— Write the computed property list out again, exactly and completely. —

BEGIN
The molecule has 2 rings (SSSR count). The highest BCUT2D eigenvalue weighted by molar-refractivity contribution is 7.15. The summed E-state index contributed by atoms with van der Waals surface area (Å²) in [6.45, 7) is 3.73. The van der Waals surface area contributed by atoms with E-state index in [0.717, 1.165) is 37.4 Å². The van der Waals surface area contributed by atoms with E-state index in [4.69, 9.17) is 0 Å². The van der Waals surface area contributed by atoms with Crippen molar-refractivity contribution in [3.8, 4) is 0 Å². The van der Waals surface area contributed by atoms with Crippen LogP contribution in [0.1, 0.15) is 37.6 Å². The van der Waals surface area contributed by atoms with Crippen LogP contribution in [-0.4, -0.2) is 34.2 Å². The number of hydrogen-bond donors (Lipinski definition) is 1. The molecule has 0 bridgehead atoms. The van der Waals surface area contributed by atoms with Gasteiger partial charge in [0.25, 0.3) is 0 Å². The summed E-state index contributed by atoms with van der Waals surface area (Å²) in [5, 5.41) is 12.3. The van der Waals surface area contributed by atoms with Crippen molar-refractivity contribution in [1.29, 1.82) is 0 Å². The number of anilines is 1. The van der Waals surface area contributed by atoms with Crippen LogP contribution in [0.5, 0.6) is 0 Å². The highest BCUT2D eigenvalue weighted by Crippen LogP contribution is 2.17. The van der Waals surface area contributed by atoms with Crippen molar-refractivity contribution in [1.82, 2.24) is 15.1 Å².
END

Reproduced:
The molecule has 2 rings (SSSR count). The highest BCUT2D eigenvalue weighted by molar-refractivity contribution is 7.15. The summed E-state index contributed by atoms with van der Waals surface area (Å²) in [6.45, 7) is 3.73. The van der Waals surface area contributed by atoms with E-state index in [0.717, 1.165) is 37.4 Å². The van der Waals surface area contributed by atoms with E-state index in [4.69, 9.17) is 0 Å². The van der Waals surface area contributed by atoms with Crippen molar-refractivity contribution in [3.8, 4) is 0 Å². The van der Waals surface area contributed by atoms with Crippen LogP contribution in [0.1, 0.15) is 37.6 Å². The van der Waals surface area contributed by atoms with Crippen LogP contribution in [-0.4, -0.2) is 34.2 Å². The number of hydrogen-bond donors (Lipinski definition) is 1. The molecule has 0 bridgehead atoms. The van der Waals surface area contributed by atoms with Gasteiger partial charge in [0.25, 0.3) is 0 Å². The summed E-state index contributed by atoms with van der Waals surface area (Å²) in [5, 5.41) is 12.3. The van der Waals surface area contributed by atoms with Crippen molar-refractivity contribution in [1.29, 1.82) is 0 Å². The number of anilines is 1. The van der Waals surface area contributed by atoms with Crippen LogP contribution in [0.5, 0.6) is 0 Å². The highest BCUT2D eigenvalue weighted by Crippen LogP contribution is 2.17. The van der Waals surface area contributed by atoms with Crippen molar-refractivity contribution in [1.82, 2.24) is 15.1 Å².